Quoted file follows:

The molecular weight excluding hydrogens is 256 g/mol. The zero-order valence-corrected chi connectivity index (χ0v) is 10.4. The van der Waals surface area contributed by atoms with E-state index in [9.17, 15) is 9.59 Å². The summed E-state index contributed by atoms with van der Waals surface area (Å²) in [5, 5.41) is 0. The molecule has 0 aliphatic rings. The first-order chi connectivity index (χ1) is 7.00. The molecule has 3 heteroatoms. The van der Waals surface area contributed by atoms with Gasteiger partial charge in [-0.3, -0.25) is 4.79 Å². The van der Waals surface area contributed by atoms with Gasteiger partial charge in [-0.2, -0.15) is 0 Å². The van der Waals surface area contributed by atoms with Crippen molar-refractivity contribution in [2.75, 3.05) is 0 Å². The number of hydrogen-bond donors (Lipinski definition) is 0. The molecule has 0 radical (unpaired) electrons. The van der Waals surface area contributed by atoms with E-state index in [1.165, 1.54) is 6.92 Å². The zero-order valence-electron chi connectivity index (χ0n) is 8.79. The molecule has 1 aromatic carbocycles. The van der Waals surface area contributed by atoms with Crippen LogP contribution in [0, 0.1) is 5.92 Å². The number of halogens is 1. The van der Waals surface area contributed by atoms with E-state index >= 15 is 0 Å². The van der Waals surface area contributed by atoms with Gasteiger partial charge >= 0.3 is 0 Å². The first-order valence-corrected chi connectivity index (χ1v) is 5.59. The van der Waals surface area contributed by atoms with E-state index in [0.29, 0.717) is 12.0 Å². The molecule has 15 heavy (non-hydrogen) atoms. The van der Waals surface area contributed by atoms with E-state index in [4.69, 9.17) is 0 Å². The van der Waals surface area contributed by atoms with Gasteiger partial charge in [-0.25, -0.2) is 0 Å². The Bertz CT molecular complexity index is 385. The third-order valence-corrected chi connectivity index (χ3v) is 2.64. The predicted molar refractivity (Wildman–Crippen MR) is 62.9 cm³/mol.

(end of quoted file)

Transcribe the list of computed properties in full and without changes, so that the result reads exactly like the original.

The molecular weight excluding hydrogens is 256 g/mol. The zero-order valence-corrected chi connectivity index (χ0v) is 10.4. The van der Waals surface area contributed by atoms with E-state index in [9.17, 15) is 9.59 Å². The summed E-state index contributed by atoms with van der Waals surface area (Å²) in [5, 5.41) is 0. The molecule has 0 aliphatic rings. The first-order chi connectivity index (χ1) is 7.00. The molecule has 3 heteroatoms. The van der Waals surface area contributed by atoms with Gasteiger partial charge in [-0.3, -0.25) is 4.79 Å². The van der Waals surface area contributed by atoms with Gasteiger partial charge in [-0.2, -0.15) is 0 Å². The van der Waals surface area contributed by atoms with Crippen molar-refractivity contribution in [2.75, 3.05) is 0 Å². The number of hydrogen-bond donors (Lipinski definition) is 0. The molecule has 0 radical (unpaired) electrons. The van der Waals surface area contributed by atoms with E-state index in [1.165, 1.54) is 6.92 Å². The zero-order valence-electron chi connectivity index (χ0n) is 8.79. The molecule has 1 aromatic carbocycles. The van der Waals surface area contributed by atoms with Crippen LogP contribution in [0, 0.1) is 5.92 Å². The number of halogens is 1. The van der Waals surface area contributed by atoms with E-state index >= 15 is 0 Å². The van der Waals surface area contributed by atoms with Gasteiger partial charge >= 0.3 is 0 Å². The first-order valence-corrected chi connectivity index (χ1v) is 5.59. The van der Waals surface area contributed by atoms with E-state index in [0.29, 0.717) is 12.0 Å². The molecule has 15 heavy (non-hydrogen) atoms. The van der Waals surface area contributed by atoms with E-state index in [4.69, 9.17) is 0 Å². The van der Waals surface area contributed by atoms with Gasteiger partial charge in [-0.25, -0.2) is 0 Å². The Bertz CT molecular complexity index is 385. The third-order valence-corrected chi connectivity index (χ3v) is 2.64. The predicted molar refractivity (Wildman–Crippen MR) is 62.9 cm³/mol.